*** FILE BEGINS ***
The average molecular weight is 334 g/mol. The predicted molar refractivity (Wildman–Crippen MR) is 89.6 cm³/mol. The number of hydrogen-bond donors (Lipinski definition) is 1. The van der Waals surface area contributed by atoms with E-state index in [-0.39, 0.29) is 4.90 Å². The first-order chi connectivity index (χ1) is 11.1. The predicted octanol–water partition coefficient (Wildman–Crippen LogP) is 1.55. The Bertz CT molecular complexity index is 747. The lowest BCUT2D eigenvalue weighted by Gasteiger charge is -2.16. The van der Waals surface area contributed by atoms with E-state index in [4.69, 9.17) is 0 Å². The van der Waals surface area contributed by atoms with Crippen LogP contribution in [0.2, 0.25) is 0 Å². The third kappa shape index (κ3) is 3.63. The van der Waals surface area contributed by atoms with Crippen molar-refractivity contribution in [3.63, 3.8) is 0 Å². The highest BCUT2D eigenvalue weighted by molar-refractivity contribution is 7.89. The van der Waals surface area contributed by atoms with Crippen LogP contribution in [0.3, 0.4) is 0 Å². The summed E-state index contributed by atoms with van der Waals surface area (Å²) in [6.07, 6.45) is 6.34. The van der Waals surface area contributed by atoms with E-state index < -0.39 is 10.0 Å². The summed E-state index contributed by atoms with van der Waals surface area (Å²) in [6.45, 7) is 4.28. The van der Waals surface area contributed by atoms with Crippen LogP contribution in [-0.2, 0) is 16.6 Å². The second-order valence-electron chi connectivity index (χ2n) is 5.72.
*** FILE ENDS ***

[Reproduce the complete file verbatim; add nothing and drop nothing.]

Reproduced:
The average molecular weight is 334 g/mol. The predicted molar refractivity (Wildman–Crippen MR) is 89.6 cm³/mol. The number of hydrogen-bond donors (Lipinski definition) is 1. The van der Waals surface area contributed by atoms with E-state index in [-0.39, 0.29) is 4.90 Å². The first-order chi connectivity index (χ1) is 11.1. The predicted octanol–water partition coefficient (Wildman–Crippen LogP) is 1.55. The Bertz CT molecular complexity index is 747. The lowest BCUT2D eigenvalue weighted by Gasteiger charge is -2.16. The van der Waals surface area contributed by atoms with E-state index in [4.69, 9.17) is 0 Å². The van der Waals surface area contributed by atoms with Crippen LogP contribution in [0.2, 0.25) is 0 Å². The third kappa shape index (κ3) is 3.63. The van der Waals surface area contributed by atoms with Crippen molar-refractivity contribution in [3.63, 3.8) is 0 Å². The highest BCUT2D eigenvalue weighted by molar-refractivity contribution is 7.89. The van der Waals surface area contributed by atoms with Crippen LogP contribution in [0.3, 0.4) is 0 Å². The summed E-state index contributed by atoms with van der Waals surface area (Å²) in [6.07, 6.45) is 6.34. The van der Waals surface area contributed by atoms with E-state index < -0.39 is 10.0 Å². The summed E-state index contributed by atoms with van der Waals surface area (Å²) in [6.45, 7) is 4.28. The van der Waals surface area contributed by atoms with Crippen LogP contribution in [-0.2, 0) is 16.6 Å². The second-order valence-electron chi connectivity index (χ2n) is 5.72.